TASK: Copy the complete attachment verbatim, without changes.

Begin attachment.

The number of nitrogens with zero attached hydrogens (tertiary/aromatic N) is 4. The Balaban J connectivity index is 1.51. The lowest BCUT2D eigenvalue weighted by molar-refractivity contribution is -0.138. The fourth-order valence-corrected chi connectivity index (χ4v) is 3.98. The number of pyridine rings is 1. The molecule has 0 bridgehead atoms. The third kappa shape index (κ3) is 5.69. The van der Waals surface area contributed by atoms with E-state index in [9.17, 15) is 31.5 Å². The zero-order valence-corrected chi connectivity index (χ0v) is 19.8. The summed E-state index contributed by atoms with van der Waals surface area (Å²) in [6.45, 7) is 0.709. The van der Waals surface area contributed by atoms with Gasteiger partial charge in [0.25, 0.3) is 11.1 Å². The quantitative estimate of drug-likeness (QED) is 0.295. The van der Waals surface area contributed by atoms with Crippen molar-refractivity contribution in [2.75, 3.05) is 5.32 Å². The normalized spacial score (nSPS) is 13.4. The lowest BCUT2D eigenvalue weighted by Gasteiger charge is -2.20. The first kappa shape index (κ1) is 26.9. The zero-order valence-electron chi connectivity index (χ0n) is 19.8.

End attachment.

The number of nitrogens with zero attached hydrogens (tertiary/aromatic N) is 4. The Balaban J connectivity index is 1.51. The lowest BCUT2D eigenvalue weighted by molar-refractivity contribution is -0.138. The fourth-order valence-corrected chi connectivity index (χ4v) is 3.98. The number of pyridine rings is 1. The molecule has 0 bridgehead atoms. The third kappa shape index (κ3) is 5.69. The van der Waals surface area contributed by atoms with E-state index in [9.17, 15) is 31.5 Å². The zero-order valence-corrected chi connectivity index (χ0v) is 19.8. The summed E-state index contributed by atoms with van der Waals surface area (Å²) in [6.45, 7) is 0.709. The van der Waals surface area contributed by atoms with Gasteiger partial charge in [0.25, 0.3) is 11.1 Å². The quantitative estimate of drug-likeness (QED) is 0.295. The van der Waals surface area contributed by atoms with Crippen molar-refractivity contribution in [2.75, 3.05) is 5.32 Å². The normalized spacial score (nSPS) is 13.4. The lowest BCUT2D eigenvalue weighted by Gasteiger charge is -2.20. The first kappa shape index (κ1) is 26.9. The zero-order valence-electron chi connectivity index (χ0n) is 19.8.